Archaeological relevance for the present has become an important issue in the world of archaeology. This paper aims to examine how the biography of artefacts of pottery fragments from the old Banten site, the site of Banten Sultanate of the sixteenth century AD, became a marker of the cultural identity of Banten people today. These pottery fragments were studied using Michael Thompson’s rubbish theory (1979), which observes how the value of objects shifts from transient to rubbish to durable. Using the rubbish theory, archaeological practices that have only been aimed at scientific purposes can be useful for the people of Banten today. This paper will also discuss how people who have been ignored become an important part of archaeological practice and how archaeology can have an economic impact on today’s society.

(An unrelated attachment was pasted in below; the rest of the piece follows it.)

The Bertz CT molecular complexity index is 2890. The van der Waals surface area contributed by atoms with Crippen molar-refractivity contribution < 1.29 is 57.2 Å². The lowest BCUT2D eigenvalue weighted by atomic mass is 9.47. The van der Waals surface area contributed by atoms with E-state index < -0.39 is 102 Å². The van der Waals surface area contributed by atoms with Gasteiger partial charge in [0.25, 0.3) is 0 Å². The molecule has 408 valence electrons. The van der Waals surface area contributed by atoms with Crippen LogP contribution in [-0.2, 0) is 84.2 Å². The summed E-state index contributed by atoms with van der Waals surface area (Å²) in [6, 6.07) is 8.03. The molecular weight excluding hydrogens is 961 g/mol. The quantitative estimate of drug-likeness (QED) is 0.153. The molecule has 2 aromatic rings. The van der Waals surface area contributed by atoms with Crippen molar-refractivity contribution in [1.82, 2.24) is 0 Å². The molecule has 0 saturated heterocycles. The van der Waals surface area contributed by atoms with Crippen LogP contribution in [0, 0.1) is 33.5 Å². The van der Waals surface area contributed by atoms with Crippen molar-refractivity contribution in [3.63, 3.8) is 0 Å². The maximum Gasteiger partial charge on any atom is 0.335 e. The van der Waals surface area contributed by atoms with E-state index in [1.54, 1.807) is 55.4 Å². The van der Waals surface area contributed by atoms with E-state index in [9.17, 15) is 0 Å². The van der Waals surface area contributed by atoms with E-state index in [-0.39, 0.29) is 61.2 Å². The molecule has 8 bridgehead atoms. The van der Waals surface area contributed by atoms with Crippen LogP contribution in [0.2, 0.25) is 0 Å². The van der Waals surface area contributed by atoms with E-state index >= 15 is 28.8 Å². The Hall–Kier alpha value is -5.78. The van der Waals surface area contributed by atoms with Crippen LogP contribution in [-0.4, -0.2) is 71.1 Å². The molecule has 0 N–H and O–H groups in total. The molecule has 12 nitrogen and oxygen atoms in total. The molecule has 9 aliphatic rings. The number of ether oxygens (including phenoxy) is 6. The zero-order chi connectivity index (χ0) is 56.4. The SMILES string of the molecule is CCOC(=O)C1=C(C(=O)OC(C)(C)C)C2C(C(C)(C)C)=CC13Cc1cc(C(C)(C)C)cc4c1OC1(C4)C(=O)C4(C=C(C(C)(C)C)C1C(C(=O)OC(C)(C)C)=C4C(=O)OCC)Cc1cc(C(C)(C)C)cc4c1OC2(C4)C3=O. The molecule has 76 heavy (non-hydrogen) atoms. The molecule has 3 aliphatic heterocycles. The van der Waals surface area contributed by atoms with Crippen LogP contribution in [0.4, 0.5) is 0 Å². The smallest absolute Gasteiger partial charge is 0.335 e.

The National Archives of Indonesia (Jakarta) and the National Archives of the Netherlands (The Hague) have been collaborating on the Java Archival Guide Project. This project, which initially ran from 2016 to 2017, will be continued in a second phase. It will provide insight into the size and richness of the local and provincial archives formed on Java during the colonial period after the dissolution of the Dutch East India Company (1800-1949). The whereabouts of these archives in Indonesia have been unknown to many researchers, preventing access to academics, local historians, and family researchers. The collections encountered during the research for this project date from the last days of the Dutch East India Company to the Japanese invasion and the years of the Indonesian National Revolution. The completed phase of the project was limited to the repositories of local and provincial governmental agencies on Java. In some cases the colonial collections seem to have disappeared, and in others, the records seem to have survived the years almost intact.